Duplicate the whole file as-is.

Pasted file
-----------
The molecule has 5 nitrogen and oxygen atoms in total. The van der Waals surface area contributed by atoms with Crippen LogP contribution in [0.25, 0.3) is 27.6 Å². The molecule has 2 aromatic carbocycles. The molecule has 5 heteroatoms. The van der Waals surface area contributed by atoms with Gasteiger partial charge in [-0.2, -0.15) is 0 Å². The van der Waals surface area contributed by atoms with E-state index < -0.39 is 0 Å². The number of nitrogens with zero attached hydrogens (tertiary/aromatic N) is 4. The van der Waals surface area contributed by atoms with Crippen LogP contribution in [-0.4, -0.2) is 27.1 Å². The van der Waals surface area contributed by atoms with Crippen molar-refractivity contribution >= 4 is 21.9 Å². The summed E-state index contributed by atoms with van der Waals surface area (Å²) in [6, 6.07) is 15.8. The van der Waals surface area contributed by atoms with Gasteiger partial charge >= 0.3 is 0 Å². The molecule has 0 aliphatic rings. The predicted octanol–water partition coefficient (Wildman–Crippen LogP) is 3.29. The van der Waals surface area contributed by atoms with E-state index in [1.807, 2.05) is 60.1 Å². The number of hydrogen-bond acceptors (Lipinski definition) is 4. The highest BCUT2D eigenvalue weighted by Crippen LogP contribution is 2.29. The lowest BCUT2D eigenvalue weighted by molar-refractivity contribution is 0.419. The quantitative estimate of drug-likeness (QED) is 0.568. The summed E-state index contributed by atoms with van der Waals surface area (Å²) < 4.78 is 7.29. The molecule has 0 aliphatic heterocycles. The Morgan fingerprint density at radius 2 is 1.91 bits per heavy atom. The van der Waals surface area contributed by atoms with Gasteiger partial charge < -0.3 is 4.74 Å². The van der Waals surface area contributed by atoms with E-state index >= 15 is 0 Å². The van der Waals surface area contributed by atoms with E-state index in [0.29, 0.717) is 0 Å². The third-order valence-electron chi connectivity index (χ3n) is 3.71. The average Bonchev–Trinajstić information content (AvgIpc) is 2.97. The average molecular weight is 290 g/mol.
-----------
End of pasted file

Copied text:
The molecule has 5 nitrogen and oxygen atoms in total. The van der Waals surface area contributed by atoms with Crippen LogP contribution in [0.25, 0.3) is 27.6 Å². The molecule has 2 aromatic carbocycles. The molecule has 5 heteroatoms. The van der Waals surface area contributed by atoms with Gasteiger partial charge in [-0.2, -0.15) is 0 Å². The van der Waals surface area contributed by atoms with E-state index < -0.39 is 0 Å². The number of nitrogens with zero attached hydrogens (tertiary/aromatic N) is 4. The van der Waals surface area contributed by atoms with Crippen LogP contribution in [-0.4, -0.2) is 27.1 Å². The van der Waals surface area contributed by atoms with Crippen molar-refractivity contribution >= 4 is 21.9 Å². The summed E-state index contributed by atoms with van der Waals surface area (Å²) in [6, 6.07) is 15.8. The van der Waals surface area contributed by atoms with Gasteiger partial charge >= 0.3 is 0 Å². The molecule has 0 aliphatic rings. The predicted octanol–water partition coefficient (Wildman–Crippen LogP) is 3.29. The van der Waals surface area contributed by atoms with E-state index in [1.807, 2.05) is 60.1 Å². The number of hydrogen-bond acceptors (Lipinski definition) is 4. The highest BCUT2D eigenvalue weighted by Crippen LogP contribution is 2.29. The lowest BCUT2D eigenvalue weighted by molar-refractivity contribution is 0.419. The quantitative estimate of drug-likeness (QED) is 0.568. The summed E-state index contributed by atoms with van der Waals surface area (Å²) < 4.78 is 7.29. The molecule has 0 aliphatic heterocycles. The Morgan fingerprint density at radius 2 is 1.91 bits per heavy atom. The van der Waals surface area contributed by atoms with Gasteiger partial charge < -0.3 is 4.74 Å². The van der Waals surface area contributed by atoms with E-state index >= 15 is 0 Å². The van der Waals surface area contributed by atoms with E-state index in [0.29, 0.717) is 0 Å². The third-order valence-electron chi connectivity index (χ3n) is 3.71. The average Bonchev–Trinajstić information content (AvgIpc) is 2.97. The average molecular weight is 290 g/mol.